8:00am PT by Scott Feinberg, David Rooney
Top Broadway Publicist Rick Miramontez Moves Firm to DKC PR
The Broadway PR landscape is getting a major shake-up.
O&M Co.'s Rick Miramontez, one of the leading press agents — and most colorful characters — on the Great White Way, has joined DKC PR, one of America's top 10 independent PR firms by fee revenue. Miramontez is bringing with him two senior execs — his creative director, Andy Snyder, and VP, theatrical division, Molly Barnett — as well as other key staffers.
O&M will now be known as DKC/O&M and will serve as DKC's Broadway and Live Events division — the first of its kind at a national PR firm — under the leadership of DKC's EVP and Director of Entertainment Joe Quenqua, a Broadway vet himself who came to DKC two years ago from Walt Disney Studios, where he created and oversaw the first in-house global publicity department for Disney Theatrical Group (and consulted with O&M).
The company will remain headquartered in New York, but will now have offices in Los Angeles, Chicago, Miami, San Francisco and Washington, DC, as well.
O&M Co. orchestrated the publicity campaigns for the past three winners of the most coveted prize in the theater, the best musical Tony, 2013's Kinky Boots, 2014's A Gentleman's Guide to Love and Murder and 2015's Fun Home. In addition to Fun Home, other currently-running shows it reps include Beautiful: The Carole King Musical, Hand to God, King Charles III, and Allegiance. It is also working on the upcoming productions of Bright Star, Eclipsed and School of Rock.
Additional O&M clients include the American Theatre Wing, MCC Theater, Jujamcyn Theaters, Carole Shorenstein Hays’ Curran Theatre in San Francisco and numerous artists (including Harvey Fierstein) and institutions (such as Joe Allen restaurant) that make up the theatrical landscape.
But O&M is perhaps best known for its work on two of the most controversial productions in recent Broadway history: Spider-Man: Turn Off the Dark and Finding Neverland. Miramontez was in his element as ringmaster of the Spider-Man media circus — spinning countless accidents, delays and the clamorous ouster of original director Julie Taymor when the new creative team was brought in — and became one of the few people ever to fire Harvey Weinstein, as opposed to the other way around, when he walked off the Neverland campaign.
"Rick is a true visionary who has shifted the landscape of Broadway and live entertainment over the past decade with the unparalleled success of O&M," says Sean Cassidy, President of DKC. "This is a major transformational move for DKC, establishing the entertainment division as a wholly unique practice with major footprints in arts and culture hubs throughout the country."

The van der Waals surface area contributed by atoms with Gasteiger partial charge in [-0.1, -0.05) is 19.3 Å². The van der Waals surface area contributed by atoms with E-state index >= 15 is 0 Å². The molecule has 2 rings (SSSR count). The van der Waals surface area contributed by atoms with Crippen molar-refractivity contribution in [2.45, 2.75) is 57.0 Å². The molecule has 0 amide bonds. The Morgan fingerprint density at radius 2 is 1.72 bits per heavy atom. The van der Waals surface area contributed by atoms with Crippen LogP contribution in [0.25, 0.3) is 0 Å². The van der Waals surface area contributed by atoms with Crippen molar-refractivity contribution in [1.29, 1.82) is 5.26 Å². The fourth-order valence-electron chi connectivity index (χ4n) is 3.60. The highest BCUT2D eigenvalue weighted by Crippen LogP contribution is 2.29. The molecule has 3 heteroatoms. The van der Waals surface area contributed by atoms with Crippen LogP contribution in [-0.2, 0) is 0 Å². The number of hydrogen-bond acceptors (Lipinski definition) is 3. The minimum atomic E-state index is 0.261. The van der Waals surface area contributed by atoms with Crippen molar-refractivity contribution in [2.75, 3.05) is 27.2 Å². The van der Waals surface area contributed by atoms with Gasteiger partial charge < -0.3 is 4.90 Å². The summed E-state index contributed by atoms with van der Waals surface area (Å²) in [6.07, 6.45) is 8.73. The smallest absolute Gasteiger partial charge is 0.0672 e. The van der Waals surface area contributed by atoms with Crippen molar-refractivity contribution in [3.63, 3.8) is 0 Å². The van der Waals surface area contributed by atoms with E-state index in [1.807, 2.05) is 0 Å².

Miramontez adds, "DKC understands that our unique and eclectic client roster requires special attention and expertise. This opportunity will allow us to provide our clients with all the resources of a leading, beautifully-run national agency, while still allowing us to maintain the quirky, boutique spirit we’ve built our reputation on.” (He also mentions something that Broadway insiders will be pleased to know: "DKC is very excited to help us keep our Tony Awards Carlyle Hotel party going into the next millennium.")
While the landscape of top Broadway publicity firms fluctuates periodically, in the current configuration O&M is one of three dominant firms, alongside the long-established Boneau/Bryan-Brown and the younger but fast-growing Polk & Company, which splintered off from BBB. Smaller but significant boutique presences include Philip Rinaldi Publicity, which handles Lincoln Center Theater shows as well as recent and upcoming Scott Rudin productions; Jeffrey Richards Associates, repping in-house productions; and Sam Rudy Media Relations, which has the current-season blockbuster Hamilton.
While O&M will change as a result of its assimilation into DKC, something else remains the same: Miramontez's sense of humor. He tells THR, "I hope that we get to have a bang-up reunion with Harvey Weinstein at DKC/O&M — and have already sent roses (on their dime) to ensure that happens."